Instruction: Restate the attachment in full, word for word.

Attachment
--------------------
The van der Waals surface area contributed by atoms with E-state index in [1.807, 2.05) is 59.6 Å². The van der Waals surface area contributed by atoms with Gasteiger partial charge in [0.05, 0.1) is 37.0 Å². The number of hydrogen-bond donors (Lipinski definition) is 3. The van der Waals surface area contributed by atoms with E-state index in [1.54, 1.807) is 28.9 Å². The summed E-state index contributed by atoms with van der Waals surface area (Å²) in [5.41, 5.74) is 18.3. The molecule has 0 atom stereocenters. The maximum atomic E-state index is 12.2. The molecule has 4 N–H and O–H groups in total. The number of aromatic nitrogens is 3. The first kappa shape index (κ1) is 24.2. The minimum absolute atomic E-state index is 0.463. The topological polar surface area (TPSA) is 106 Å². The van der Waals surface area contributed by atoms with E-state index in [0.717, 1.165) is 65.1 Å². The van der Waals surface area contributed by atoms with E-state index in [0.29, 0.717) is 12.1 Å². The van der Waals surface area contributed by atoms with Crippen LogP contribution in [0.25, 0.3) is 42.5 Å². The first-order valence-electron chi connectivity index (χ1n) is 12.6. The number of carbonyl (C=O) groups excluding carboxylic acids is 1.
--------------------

The van der Waals surface area contributed by atoms with E-state index in [1.807, 2.05) is 59.6 Å². The van der Waals surface area contributed by atoms with Gasteiger partial charge in [0.05, 0.1) is 37.0 Å². The number of hydrogen-bond donors (Lipinski definition) is 3. The van der Waals surface area contributed by atoms with E-state index in [1.54, 1.807) is 28.9 Å². The summed E-state index contributed by atoms with van der Waals surface area (Å²) in [5.41, 5.74) is 18.3. The molecule has 0 atom stereocenters. The maximum atomic E-state index is 12.2. The molecule has 4 N–H and O–H groups in total. The number of aromatic nitrogens is 3. The first kappa shape index (κ1) is 24.2. The minimum absolute atomic E-state index is 0.463. The topological polar surface area (TPSA) is 106 Å². The van der Waals surface area contributed by atoms with E-state index in [0.717, 1.165) is 65.1 Å². The van der Waals surface area contributed by atoms with E-state index in [0.29, 0.717) is 12.1 Å². The van der Waals surface area contributed by atoms with Crippen LogP contribution in [0.25, 0.3) is 42.5 Å². The first-order valence-electron chi connectivity index (χ1n) is 12.6. The number of carbonyl (C=O) groups excluding carboxylic acids is 1.